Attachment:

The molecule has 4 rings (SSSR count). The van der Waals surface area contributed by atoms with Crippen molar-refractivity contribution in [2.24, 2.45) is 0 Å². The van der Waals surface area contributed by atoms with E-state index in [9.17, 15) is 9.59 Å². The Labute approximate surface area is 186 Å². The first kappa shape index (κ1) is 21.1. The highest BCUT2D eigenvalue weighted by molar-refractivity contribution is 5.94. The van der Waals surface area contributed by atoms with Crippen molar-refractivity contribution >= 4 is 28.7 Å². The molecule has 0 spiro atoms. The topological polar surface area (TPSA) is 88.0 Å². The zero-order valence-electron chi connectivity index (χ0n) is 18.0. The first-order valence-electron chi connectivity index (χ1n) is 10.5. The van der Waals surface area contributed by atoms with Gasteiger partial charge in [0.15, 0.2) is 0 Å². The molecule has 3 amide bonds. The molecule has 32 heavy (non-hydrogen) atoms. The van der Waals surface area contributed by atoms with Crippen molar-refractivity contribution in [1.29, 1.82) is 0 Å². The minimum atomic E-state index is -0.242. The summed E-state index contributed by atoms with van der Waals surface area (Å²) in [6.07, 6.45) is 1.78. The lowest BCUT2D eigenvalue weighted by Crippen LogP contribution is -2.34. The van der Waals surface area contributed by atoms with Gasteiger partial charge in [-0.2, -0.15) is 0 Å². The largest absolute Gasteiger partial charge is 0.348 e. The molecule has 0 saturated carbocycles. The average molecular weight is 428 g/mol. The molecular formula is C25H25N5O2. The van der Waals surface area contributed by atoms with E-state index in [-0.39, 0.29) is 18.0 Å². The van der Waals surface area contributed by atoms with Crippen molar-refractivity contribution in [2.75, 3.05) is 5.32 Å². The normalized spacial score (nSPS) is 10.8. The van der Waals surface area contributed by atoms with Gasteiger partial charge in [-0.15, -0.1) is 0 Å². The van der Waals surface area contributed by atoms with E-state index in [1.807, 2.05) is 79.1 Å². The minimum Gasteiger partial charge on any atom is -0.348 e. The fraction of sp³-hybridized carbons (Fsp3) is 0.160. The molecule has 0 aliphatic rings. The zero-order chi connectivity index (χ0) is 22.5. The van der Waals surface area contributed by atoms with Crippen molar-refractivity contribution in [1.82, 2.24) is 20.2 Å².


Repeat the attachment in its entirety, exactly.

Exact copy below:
The molecule has 4 rings (SSSR count). The van der Waals surface area contributed by atoms with Crippen molar-refractivity contribution in [2.24, 2.45) is 0 Å². The van der Waals surface area contributed by atoms with E-state index in [9.17, 15) is 9.59 Å². The Labute approximate surface area is 186 Å². The first kappa shape index (κ1) is 21.1. The highest BCUT2D eigenvalue weighted by molar-refractivity contribution is 5.94. The van der Waals surface area contributed by atoms with Crippen molar-refractivity contribution >= 4 is 28.7 Å². The molecule has 0 spiro atoms. The topological polar surface area (TPSA) is 88.0 Å². The zero-order valence-electron chi connectivity index (χ0n) is 18.0. The first-order valence-electron chi connectivity index (χ1n) is 10.5. The van der Waals surface area contributed by atoms with Gasteiger partial charge in [0.15, 0.2) is 0 Å². The molecule has 3 amide bonds. The molecule has 32 heavy (non-hydrogen) atoms. The van der Waals surface area contributed by atoms with Crippen molar-refractivity contribution in [1.29, 1.82) is 0 Å². The minimum atomic E-state index is -0.242. The summed E-state index contributed by atoms with van der Waals surface area (Å²) in [6.07, 6.45) is 1.78. The lowest BCUT2D eigenvalue weighted by Crippen LogP contribution is -2.34. The van der Waals surface area contributed by atoms with Gasteiger partial charge in [-0.2, -0.15) is 0 Å². The largest absolute Gasteiger partial charge is 0.348 e. The molecule has 0 saturated carbocycles. The average molecular weight is 428 g/mol. The molecular formula is C25H25N5O2. The van der Waals surface area contributed by atoms with E-state index in [-0.39, 0.29) is 18.0 Å². The van der Waals surface area contributed by atoms with Crippen molar-refractivity contribution in [2.75, 3.05) is 5.32 Å². The normalized spacial score (nSPS) is 10.8. The van der Waals surface area contributed by atoms with Gasteiger partial charge in [-0.15, -0.1) is 0 Å². The van der Waals surface area contributed by atoms with E-state index in [1.807, 2.05) is 79.1 Å². The minimum Gasteiger partial charge on any atom is -0.348 e. The fraction of sp³-hybridized carbons (Fsp3) is 0.160. The molecule has 0 aliphatic rings. The zero-order chi connectivity index (χ0) is 22.5. The van der Waals surface area contributed by atoms with Crippen molar-refractivity contribution in [1.82, 2.24) is 20.2 Å².